General Electric Company's (NYSE:GE) upcoming earnings report is probably the most critical one in the company's history. The stock price rise since Larry Culp's appointment as CEO has created a sense of optimism that GE is about to be set on the right path to recovery, and the report and commentary around it will be the first chance for investors to assess the new regime and the task ahead.

In this context, let's look at a checklist of key things to focus on when GE reports its third-quarter earnings on Oct. 30.

1. The hit from GE Power due to the blade turbine issue

GE's management has already prewarned investors that the company won't meet its previous guidance for earnings per share of $1.00 to $1.07 and free cash flow (FCF) of around $6 billion in 2018, due to weaker-than-expected performance by GE Power. However, it's not clear if this is a one-off financial hit due to an issue on its HA gas turbine, or if it's also attributable to deteriorating conditions at GE Power overall.

At the time the turbine blade issue was disclosed, the CEO of GE Power, Russell Stokes, claimed that a fix had been identified and GE was working with operators to address the issue. Investors will be looking for assurances that it is indeed an isolated issue, and that the only impact will be a one-time hit to power earnings as it gets resolved.

A GE gas turbine

Image source: General Electric.

2. The underlying GE Power margin

Even before the blade issue hit, it seemed unlikely that GE would meet its 2018 guidance due to a deteriorating outlook in GE Power. The implied expectation for GE Power margin improvement in the second half looked optimistic, particularly as key rival Siemens was busy lowering expectations for its power segment margin.

That said, GE does have an opportunity to improve Power's margin -- by cutting costs and improving transactional services and equipment margins -- and investors will be looking for evidence of improvement.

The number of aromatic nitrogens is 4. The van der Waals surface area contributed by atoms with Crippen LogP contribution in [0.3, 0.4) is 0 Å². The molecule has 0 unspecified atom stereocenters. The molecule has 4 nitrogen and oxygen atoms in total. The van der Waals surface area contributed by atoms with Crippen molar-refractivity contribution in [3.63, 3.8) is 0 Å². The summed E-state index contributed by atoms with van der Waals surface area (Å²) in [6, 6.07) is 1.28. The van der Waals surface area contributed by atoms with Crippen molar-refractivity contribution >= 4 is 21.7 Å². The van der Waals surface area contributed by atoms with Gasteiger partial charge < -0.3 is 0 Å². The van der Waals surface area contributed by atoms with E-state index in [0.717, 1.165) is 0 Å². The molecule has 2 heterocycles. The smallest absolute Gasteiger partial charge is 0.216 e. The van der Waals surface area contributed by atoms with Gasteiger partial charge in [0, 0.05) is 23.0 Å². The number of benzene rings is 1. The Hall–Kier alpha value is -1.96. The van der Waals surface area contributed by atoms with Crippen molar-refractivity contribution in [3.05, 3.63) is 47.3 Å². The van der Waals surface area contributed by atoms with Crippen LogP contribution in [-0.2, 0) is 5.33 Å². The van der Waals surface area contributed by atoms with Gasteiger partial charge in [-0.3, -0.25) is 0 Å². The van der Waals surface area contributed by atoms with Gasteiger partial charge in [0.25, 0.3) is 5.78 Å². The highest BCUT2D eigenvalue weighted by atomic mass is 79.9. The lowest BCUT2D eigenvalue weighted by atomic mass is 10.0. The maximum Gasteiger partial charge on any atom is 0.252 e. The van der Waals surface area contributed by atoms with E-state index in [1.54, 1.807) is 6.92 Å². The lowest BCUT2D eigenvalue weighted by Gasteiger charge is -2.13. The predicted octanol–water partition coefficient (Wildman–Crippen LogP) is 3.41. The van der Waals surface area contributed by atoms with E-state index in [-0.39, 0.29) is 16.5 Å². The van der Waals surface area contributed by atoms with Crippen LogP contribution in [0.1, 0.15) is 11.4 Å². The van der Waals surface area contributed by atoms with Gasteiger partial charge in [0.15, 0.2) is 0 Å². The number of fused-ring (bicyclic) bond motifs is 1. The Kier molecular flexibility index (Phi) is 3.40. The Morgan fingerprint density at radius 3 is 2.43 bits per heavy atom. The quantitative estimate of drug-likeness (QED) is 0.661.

On this note, Culp needs to be very clear on the following:

  • Underlying profit improvement on power services margin, excluding the impact of the hit from the blade issue.
  • Power segment end-market and margin outlook.
  • Possible improvement in power equipment margin -- currently being suppressed due to ramping up production of the HA turbine.

3. The aviation margin outlook

Management's guidance for the aviation segment implies segment profit somewhere in the range of $6 billion to $6.25 billion, but there are a lot of moving parts to the segment's performance which need to be looked at closely.

Given the strength in aviation aftermarket sales in 2018, it's reasonable to expect another strong performance from GE Aviation spares sales. However, the key issue is likely to be the impact of LEAP aircraft engine shipments in the quarter.

Put simply, producing more LEAP engines (which GE surely wants to do, as more engines in service generate long-term aftermarket and service revenue) tends to reduce segment margin.

Anecdotal evidence suggests GE will fall short of its production target in the quarter, so paradoxically, segment margin might get a boost in the third quarter. However, this could reverse dramatically as GE ramps up production.

Investors need to look closely at aviation margin guidance, and particularly for commentary on the impact of LEAP production.

4. Renewable energy

It's easy to forget the renewable energy segment: After all, it only produced 4.8% of industrial segment profits in 2017. But it's one of the three segments set to remain as part of the company's existing plans.